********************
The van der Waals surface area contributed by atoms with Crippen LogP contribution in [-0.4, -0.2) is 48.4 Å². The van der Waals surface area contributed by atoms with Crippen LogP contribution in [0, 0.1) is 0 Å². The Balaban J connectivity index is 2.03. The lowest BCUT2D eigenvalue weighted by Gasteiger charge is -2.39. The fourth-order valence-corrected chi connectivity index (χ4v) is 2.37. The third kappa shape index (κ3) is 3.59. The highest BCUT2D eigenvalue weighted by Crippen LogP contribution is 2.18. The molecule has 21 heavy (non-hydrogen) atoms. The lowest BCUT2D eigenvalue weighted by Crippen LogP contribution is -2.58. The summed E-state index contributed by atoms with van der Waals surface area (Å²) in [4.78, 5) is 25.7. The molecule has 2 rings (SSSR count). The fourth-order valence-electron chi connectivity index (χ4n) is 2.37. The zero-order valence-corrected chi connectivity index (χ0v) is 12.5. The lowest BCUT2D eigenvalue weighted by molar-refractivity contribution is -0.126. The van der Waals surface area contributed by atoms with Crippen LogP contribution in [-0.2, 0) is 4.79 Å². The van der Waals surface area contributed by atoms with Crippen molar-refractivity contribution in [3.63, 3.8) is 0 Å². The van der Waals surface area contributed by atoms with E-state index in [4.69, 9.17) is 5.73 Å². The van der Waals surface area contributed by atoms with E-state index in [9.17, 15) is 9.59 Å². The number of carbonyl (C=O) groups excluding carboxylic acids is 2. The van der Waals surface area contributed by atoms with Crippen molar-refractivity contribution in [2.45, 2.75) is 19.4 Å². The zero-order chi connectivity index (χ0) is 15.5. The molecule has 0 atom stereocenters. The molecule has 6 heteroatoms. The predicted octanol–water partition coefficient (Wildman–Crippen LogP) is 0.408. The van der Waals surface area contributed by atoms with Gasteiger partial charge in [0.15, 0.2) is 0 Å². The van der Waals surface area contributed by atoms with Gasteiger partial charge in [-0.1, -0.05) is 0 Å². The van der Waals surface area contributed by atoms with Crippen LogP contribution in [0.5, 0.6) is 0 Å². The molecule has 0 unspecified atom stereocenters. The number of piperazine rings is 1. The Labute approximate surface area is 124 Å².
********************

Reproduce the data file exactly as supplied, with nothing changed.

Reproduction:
The van der Waals surface area contributed by atoms with Crippen LogP contribution in [-0.4, -0.2) is 48.4 Å². The van der Waals surface area contributed by atoms with Crippen LogP contribution in [0, 0.1) is 0 Å². The Balaban J connectivity index is 2.03. The lowest BCUT2D eigenvalue weighted by Gasteiger charge is -2.39. The fourth-order valence-corrected chi connectivity index (χ4v) is 2.37. The third kappa shape index (κ3) is 3.59. The highest BCUT2D eigenvalue weighted by Crippen LogP contribution is 2.18. The molecule has 21 heavy (non-hydrogen) atoms. The lowest BCUT2D eigenvalue weighted by Crippen LogP contribution is -2.58. The summed E-state index contributed by atoms with van der Waals surface area (Å²) in [4.78, 5) is 25.7. The molecule has 2 rings (SSSR count). The fourth-order valence-electron chi connectivity index (χ4n) is 2.37. The zero-order valence-corrected chi connectivity index (χ0v) is 12.5. The lowest BCUT2D eigenvalue weighted by molar-refractivity contribution is -0.126. The van der Waals surface area contributed by atoms with Crippen LogP contribution in [-0.2, 0) is 4.79 Å². The van der Waals surface area contributed by atoms with Crippen molar-refractivity contribution in [3.63, 3.8) is 0 Å². The van der Waals surface area contributed by atoms with E-state index in [4.69, 9.17) is 5.73 Å². The van der Waals surface area contributed by atoms with E-state index in [9.17, 15) is 9.59 Å². The number of carbonyl (C=O) groups excluding carboxylic acids is 2. The van der Waals surface area contributed by atoms with Crippen molar-refractivity contribution in [2.45, 2.75) is 19.4 Å². The zero-order chi connectivity index (χ0) is 15.5. The molecule has 0 atom stereocenters. The molecule has 6 heteroatoms. The predicted octanol–water partition coefficient (Wildman–Crippen LogP) is 0.408. The van der Waals surface area contributed by atoms with Gasteiger partial charge in [0.15, 0.2) is 0 Å². The van der Waals surface area contributed by atoms with Gasteiger partial charge in [-0.1, -0.05) is 0 Å². The van der Waals surface area contributed by atoms with Crippen LogP contribution in [0.5, 0.6) is 0 Å². The molecule has 0 unspecified atom stereocenters. The number of piperazine rings is 1. The Labute approximate surface area is 124 Å².